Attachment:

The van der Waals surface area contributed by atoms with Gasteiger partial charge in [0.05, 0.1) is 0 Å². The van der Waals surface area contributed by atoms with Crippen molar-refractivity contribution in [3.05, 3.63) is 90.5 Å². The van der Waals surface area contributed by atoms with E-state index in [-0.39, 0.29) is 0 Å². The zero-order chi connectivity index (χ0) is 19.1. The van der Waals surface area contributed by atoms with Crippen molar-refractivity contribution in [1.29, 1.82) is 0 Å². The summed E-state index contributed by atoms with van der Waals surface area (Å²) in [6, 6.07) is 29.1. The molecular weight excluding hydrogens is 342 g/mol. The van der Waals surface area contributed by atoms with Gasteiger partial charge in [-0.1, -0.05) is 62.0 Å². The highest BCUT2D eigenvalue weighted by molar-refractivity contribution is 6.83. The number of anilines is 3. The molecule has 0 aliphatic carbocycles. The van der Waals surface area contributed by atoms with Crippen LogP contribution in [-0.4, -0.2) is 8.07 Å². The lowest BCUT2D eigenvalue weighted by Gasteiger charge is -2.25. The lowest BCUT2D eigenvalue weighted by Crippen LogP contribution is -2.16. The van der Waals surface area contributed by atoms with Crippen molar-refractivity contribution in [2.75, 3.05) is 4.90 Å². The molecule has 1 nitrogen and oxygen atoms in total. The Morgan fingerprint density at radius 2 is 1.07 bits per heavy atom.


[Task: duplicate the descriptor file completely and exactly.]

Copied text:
The van der Waals surface area contributed by atoms with Gasteiger partial charge in [0.05, 0.1) is 0 Å². The van der Waals surface area contributed by atoms with Crippen molar-refractivity contribution in [3.05, 3.63) is 90.5 Å². The van der Waals surface area contributed by atoms with E-state index in [-0.39, 0.29) is 0 Å². The zero-order chi connectivity index (χ0) is 19.1. The van der Waals surface area contributed by atoms with Crippen molar-refractivity contribution in [1.29, 1.82) is 0 Å². The summed E-state index contributed by atoms with van der Waals surface area (Å²) in [6, 6.07) is 29.1. The molecular weight excluding hydrogens is 342 g/mol. The van der Waals surface area contributed by atoms with Gasteiger partial charge in [-0.1, -0.05) is 62.0 Å². The highest BCUT2D eigenvalue weighted by molar-refractivity contribution is 6.83. The number of anilines is 3. The molecule has 0 aliphatic carbocycles. The van der Waals surface area contributed by atoms with Crippen LogP contribution in [-0.4, -0.2) is 8.07 Å². The lowest BCUT2D eigenvalue weighted by Gasteiger charge is -2.25. The lowest BCUT2D eigenvalue weighted by Crippen LogP contribution is -2.16. The van der Waals surface area contributed by atoms with Crippen molar-refractivity contribution in [2.75, 3.05) is 4.90 Å². The molecule has 1 nitrogen and oxygen atoms in total. The Morgan fingerprint density at radius 2 is 1.07 bits per heavy atom.